Over the years, I've heard a lot of disparaging remarks about Downtown Brooklyn's Fulton Mall. Comments made by the author of a recent piece about the Alamo Drafthouse Theater coming to City Point, a new development on the mall, are just the latest. The author apparently lives in L.A. but was a Brooklyn resident for a decade. "I saw Downtown Brooklyn when it was pretty crummy," he says. The next bit is worth quoting in full:
"The Fulton Mall, obviously a prime piece of real estate once upon a time, was reduced to nothing but beeper stores and weave shops. There were, no kidding, like half a dozen beeper stores in this one stretch. It was a pity, because the area is so convenient, the local neighborhoods so lovely and the history of Downtown Brooklyn so strong."
The first thing I would like to ask the author is, a pity for whom?
I am not picking on this particular journalist, mind you. Just using him as an example of the ways in which certain people commonly talk about Fulton Mall, and black, working-class urban spaces like it.
I'll admit that in 2001, when I moved to Brooklyn from Manhattan, I'd pass the edge of Fulton Mall and wonder when the city was going to make it "nicer." Having just moved into a rapidly gentrifying Park Slope, I assumed that at some point the mall, which seemed out of sync with Brooklyn's ever-increasing hipness, would be forced to follow suit.
I was even more right than I knew at the time. In 2004, the city of New York rezoned Downtown Brooklyn, opening the floodgates of speculation and investment -- in a word, gentrification.
A planning student at the time, I took a job interviewing people at Fulton Mall for a study led by the Pratt Center for Community Development. The Center was concerned about the impact the city's plans might have on the mall's largely working-class community of shoppers and business owners. This work led to a documentary film, My Brooklyn, with Kelly Anderson, that attempts to expose the often-invisible actors and arcane policy decisions driving gentrification.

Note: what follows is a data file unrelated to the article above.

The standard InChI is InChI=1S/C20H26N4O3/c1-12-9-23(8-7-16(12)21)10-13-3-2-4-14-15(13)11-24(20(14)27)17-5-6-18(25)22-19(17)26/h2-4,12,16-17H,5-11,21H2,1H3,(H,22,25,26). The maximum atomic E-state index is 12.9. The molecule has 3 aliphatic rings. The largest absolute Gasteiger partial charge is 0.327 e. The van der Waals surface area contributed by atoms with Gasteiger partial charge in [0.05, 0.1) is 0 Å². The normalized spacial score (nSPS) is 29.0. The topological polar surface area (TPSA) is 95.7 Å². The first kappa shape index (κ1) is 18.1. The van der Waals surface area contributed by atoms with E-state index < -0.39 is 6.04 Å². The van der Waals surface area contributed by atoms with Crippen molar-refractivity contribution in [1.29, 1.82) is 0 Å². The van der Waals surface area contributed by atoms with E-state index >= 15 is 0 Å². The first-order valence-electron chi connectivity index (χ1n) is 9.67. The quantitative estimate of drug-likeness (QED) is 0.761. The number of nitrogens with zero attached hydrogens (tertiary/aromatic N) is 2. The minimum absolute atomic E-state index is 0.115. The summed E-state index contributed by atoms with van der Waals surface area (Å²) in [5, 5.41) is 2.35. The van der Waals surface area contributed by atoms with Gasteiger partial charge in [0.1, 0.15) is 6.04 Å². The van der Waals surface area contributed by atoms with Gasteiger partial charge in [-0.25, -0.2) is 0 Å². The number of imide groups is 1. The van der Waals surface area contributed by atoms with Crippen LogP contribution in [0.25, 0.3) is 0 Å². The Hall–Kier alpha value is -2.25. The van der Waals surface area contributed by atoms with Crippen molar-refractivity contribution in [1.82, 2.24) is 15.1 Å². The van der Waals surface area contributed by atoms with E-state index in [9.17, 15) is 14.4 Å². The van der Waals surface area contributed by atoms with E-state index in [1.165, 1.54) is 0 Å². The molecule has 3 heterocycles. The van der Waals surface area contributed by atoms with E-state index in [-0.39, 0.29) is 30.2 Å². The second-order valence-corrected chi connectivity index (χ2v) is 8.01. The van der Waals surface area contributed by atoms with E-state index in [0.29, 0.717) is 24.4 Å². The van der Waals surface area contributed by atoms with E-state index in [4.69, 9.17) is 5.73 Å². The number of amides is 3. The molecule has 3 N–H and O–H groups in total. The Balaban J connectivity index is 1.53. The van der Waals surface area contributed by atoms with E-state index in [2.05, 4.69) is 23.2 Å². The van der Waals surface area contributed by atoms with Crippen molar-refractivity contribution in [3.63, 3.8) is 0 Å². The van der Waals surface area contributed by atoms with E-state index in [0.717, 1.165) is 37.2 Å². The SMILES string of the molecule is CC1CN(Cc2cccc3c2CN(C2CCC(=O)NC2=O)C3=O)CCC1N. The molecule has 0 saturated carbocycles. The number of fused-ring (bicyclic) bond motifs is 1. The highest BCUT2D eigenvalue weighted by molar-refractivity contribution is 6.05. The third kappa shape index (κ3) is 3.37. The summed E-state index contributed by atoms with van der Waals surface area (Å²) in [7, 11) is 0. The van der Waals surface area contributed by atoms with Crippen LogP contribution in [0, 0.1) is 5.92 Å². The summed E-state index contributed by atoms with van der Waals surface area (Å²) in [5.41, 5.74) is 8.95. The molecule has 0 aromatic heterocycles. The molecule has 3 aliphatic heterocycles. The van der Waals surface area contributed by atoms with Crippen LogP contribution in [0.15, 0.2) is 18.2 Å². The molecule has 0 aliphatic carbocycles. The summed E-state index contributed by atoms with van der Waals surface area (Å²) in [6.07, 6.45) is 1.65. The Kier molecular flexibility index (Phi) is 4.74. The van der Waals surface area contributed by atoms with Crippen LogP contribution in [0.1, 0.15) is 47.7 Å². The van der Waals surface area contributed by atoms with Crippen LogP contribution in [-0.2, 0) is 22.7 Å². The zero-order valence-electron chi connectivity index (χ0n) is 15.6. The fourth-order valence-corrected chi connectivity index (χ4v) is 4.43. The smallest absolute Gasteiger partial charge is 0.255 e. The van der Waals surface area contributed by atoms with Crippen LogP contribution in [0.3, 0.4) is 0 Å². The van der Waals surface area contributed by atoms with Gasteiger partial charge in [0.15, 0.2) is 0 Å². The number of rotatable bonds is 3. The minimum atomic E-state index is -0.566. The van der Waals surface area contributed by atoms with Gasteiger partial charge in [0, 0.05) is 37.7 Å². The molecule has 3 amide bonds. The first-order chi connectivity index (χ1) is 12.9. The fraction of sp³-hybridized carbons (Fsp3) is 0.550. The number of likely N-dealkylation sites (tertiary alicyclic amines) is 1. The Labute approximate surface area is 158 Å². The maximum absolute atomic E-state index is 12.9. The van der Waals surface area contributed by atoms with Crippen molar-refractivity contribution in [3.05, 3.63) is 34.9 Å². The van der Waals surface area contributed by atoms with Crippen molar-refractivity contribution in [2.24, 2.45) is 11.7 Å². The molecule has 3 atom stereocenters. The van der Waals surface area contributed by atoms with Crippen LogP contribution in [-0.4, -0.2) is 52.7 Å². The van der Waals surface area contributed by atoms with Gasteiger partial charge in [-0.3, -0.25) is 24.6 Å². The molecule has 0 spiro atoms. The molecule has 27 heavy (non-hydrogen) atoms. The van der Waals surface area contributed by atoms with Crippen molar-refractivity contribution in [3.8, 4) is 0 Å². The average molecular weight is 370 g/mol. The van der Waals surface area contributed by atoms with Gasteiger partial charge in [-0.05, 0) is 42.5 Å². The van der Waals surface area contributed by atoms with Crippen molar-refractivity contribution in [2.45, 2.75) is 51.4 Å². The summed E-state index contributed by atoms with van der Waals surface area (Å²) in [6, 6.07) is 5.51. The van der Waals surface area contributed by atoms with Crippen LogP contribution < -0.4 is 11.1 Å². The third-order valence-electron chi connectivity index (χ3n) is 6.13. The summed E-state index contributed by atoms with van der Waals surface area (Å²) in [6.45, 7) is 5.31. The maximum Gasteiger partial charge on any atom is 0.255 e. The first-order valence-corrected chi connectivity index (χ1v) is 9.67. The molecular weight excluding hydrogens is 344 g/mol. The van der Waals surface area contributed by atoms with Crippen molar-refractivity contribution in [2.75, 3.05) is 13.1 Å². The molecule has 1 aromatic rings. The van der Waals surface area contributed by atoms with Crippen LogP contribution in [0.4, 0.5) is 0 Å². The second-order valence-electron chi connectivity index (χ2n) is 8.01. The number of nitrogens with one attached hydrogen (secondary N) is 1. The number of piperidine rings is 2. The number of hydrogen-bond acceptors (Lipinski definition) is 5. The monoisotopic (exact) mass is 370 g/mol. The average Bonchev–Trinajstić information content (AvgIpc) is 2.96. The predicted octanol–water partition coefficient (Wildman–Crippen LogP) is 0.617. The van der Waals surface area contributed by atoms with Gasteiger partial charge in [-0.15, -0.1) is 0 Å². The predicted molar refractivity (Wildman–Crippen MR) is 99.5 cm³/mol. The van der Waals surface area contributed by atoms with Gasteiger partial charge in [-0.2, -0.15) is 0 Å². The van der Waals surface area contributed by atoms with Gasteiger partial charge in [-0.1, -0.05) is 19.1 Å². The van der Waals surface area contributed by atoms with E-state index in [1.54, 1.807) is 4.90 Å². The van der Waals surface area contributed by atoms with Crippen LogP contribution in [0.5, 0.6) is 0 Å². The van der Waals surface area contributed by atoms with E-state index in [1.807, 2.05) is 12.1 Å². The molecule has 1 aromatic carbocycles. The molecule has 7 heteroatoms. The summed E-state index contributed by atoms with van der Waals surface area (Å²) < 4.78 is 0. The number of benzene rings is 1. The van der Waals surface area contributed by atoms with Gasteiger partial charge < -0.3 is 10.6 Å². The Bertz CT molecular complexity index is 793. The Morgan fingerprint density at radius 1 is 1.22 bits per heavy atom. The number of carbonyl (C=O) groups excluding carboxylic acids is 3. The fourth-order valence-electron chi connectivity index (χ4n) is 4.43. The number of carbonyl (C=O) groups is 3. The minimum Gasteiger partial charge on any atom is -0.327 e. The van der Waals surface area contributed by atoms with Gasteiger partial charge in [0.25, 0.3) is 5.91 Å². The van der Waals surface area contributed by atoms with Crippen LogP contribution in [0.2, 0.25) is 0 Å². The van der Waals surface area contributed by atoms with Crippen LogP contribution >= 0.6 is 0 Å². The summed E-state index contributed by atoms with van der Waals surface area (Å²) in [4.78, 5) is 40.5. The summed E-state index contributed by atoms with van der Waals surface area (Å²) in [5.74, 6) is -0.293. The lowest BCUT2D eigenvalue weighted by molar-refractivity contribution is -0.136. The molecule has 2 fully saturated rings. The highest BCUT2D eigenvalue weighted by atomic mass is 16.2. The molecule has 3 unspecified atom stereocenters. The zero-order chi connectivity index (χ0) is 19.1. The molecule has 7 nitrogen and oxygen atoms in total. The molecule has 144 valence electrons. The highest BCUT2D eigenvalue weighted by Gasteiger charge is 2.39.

One big takeaway from all this work, which involved hundreds of interviews and countless hours of observation and research, was that lots of people loved the Fulton Mall before gentrification set in. Even when people said they wanted improvements, such as different stores or services, it was in an overall context of valuing it, in economic as well as social and cultural terms. These positive sentiments, held largely by the black and Caribbean working-class communities who patronized the mall, stood in stark opposition to the unselfconsciously hostile way that relative newcomers -- who tended not to set foot there -- talked about it. The latter, some of whom appear in our film, described Fulton Mall as "gross," "scuzzy," dirty," "crappy," and one gentleman even likened it to a "turd."
Did every black person we talked to love Fulton Mall? No. But they didn't seem to feel a need to trash it the way the white people we spoke with did, either. To be sure, perceptions of the mall were divided along class as well as racial lines. But even the black gentrifiers we spoke with who admitted they didn't like the mall stopped short of going out of their way to put it down.
Statements about how bad a neighborhood is, I've observed, frequently arise in otherwise polite conversation among more or less liberal, privileged white people. As harmless as these comments might seem, though, it's important to unpack the assumptions behind them -- in part because it's the consumer culture of this very class of folks to which so much city policy of late caters. This has accelerated a process of gentrification in spaces like Fulton Mall, forcing out small-scale shops, workers, the poor, and even the middle class. In short, it has led to the near-erasure of New York's celebrated social diversity.